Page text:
March 2011 Mobile Portland

Last night I attended the Mobile Portland meeting held the fourth Monday of each month. This particular meeting was entitled “Mobile as a Platform for Change”.

Originally, I think the topic was to be solely about the new website that was developed by Uncorked Studios (great name!), and presented by Marcelino Alvarez. The website was developed to help track the recent increases of radiation being spewed into the air by the mostly destroyed Fukushima daiichi nuclear plant after the March 11th, 2011 9.0 earthquake in Northern Japan.

Later, Renny Gleeson, Global Digital Strategies Director at Wieden+Kennedy, as added to the lineup, talking about another aspect of mobile for change from his perspective of working with some of the largest consumer companies in the world.

Both had interesting topics and presentation, but honestly, Renny’s impressed upon me the most. Although, it seems a majority of his talk centered around Coca-cola (ah, refreshing) than any of the other brands. But, aside from this mono-corporate viewpoint, his talk was really interesting and thought provoking.

Did you know you can power a cell phone using a coca-cola for 5 hours? It is a bio-battery, and a concept prototype was created by Daizi Zheng. Perhaps the best use of that sugar-water. Although it begs the question, can a cell phone develop diabetes?

Nokia cell phone being powered by Coca-Cola.

Daizi Zheng's concept phone


In Africa, a doctor wanted to figure a way to keep vaccines from spoiling from lack of refrigeration while transporting them to other towns. He noticed that every day, a Coca-Cola truck came to make deliveries. These trucks were large refrigerators on wheels, and kept a consistent and timely distribution schedule. After much persuasion, he figured a way to piggy-back onto these transports by developing boxes that fit in the empty spaces between the bottle necks in the crates. ColaLife was born. That was thinking inside the box!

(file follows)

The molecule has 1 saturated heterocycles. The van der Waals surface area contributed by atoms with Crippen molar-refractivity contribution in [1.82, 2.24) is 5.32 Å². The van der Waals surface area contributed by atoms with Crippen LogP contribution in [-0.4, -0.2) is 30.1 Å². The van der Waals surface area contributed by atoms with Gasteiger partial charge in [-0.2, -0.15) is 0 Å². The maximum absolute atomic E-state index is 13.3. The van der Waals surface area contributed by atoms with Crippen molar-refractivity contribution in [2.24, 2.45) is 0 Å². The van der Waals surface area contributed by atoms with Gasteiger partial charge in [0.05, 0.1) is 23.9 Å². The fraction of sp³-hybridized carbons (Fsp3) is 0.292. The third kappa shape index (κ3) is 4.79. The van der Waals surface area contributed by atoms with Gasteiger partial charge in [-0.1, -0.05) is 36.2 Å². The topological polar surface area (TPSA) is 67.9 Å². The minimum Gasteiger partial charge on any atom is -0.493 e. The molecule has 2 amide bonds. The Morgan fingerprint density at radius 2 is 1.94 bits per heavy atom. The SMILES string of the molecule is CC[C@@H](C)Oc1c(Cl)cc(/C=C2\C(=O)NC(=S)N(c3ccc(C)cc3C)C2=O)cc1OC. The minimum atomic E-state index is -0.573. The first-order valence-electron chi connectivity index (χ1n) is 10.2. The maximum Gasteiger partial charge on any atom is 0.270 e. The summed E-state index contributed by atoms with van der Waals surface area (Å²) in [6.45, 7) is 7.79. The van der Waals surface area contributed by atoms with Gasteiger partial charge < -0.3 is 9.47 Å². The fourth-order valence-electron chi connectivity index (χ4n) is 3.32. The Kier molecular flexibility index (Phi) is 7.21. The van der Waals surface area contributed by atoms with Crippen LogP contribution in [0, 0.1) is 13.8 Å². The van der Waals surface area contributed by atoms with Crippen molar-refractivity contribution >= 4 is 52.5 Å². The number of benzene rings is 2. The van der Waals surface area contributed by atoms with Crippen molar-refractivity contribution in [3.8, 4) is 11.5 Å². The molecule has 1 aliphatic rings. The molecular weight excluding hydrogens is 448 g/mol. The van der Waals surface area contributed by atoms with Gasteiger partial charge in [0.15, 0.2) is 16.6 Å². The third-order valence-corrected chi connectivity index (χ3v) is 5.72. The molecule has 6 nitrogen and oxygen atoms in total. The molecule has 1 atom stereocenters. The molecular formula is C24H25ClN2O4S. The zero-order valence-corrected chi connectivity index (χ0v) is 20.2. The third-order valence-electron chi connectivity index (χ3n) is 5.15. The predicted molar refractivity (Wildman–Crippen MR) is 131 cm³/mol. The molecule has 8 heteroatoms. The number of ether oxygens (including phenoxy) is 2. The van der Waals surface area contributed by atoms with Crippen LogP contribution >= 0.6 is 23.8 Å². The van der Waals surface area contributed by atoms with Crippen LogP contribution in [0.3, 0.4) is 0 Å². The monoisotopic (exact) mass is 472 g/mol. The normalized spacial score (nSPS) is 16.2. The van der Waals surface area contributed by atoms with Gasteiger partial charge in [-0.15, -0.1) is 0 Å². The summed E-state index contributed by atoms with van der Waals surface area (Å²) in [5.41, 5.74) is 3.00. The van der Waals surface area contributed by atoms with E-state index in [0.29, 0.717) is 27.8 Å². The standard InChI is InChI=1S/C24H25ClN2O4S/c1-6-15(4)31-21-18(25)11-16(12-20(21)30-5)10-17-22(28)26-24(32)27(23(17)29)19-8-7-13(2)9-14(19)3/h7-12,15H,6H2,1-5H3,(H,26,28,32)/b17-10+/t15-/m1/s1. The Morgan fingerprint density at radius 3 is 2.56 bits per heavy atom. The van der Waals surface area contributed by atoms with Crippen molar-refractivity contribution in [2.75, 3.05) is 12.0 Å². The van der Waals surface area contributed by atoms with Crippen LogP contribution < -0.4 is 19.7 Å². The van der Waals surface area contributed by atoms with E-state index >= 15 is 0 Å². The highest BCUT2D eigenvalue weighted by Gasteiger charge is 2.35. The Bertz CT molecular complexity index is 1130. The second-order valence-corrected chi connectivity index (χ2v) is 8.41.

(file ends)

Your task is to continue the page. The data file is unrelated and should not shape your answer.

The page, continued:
2 billion servings of Coca-cola are consumed a day! Aside from the obvious threat to our health of drinking that much sugar water, the possibilities of spreading messages of good and hope on those containers are limitless.

The take-away messages was that social change and social good can come from large corporations, if only they can be convinced to harness the power of their established networks and incredible amounts of available cash (many with more money than the GDP of a lot of countries). However, more often than not, as demonstrated by the first two points, the ideas of change come from the outside, and rarely from the inside.

Why am I discussing Coca-cola in a blog about mobile software and my company?

Because, another number was tossed out.

5 Billion.

That is the number of mobile devices in active use. Much like a simple drink can change lives (and not necessarily by actually drinking it), the mobile phone also is providing amazing opportunities for social change, and not just a way to call someone or check your Twitter feed. It is already becoming a game changer in many of the Northern Africa countries, allowing the people to report the truth, and hopefully drive democratic reforms in those otherwise totalitarian nations.

Something to think about. After all, that’s what going to Mobile Portland is all about.

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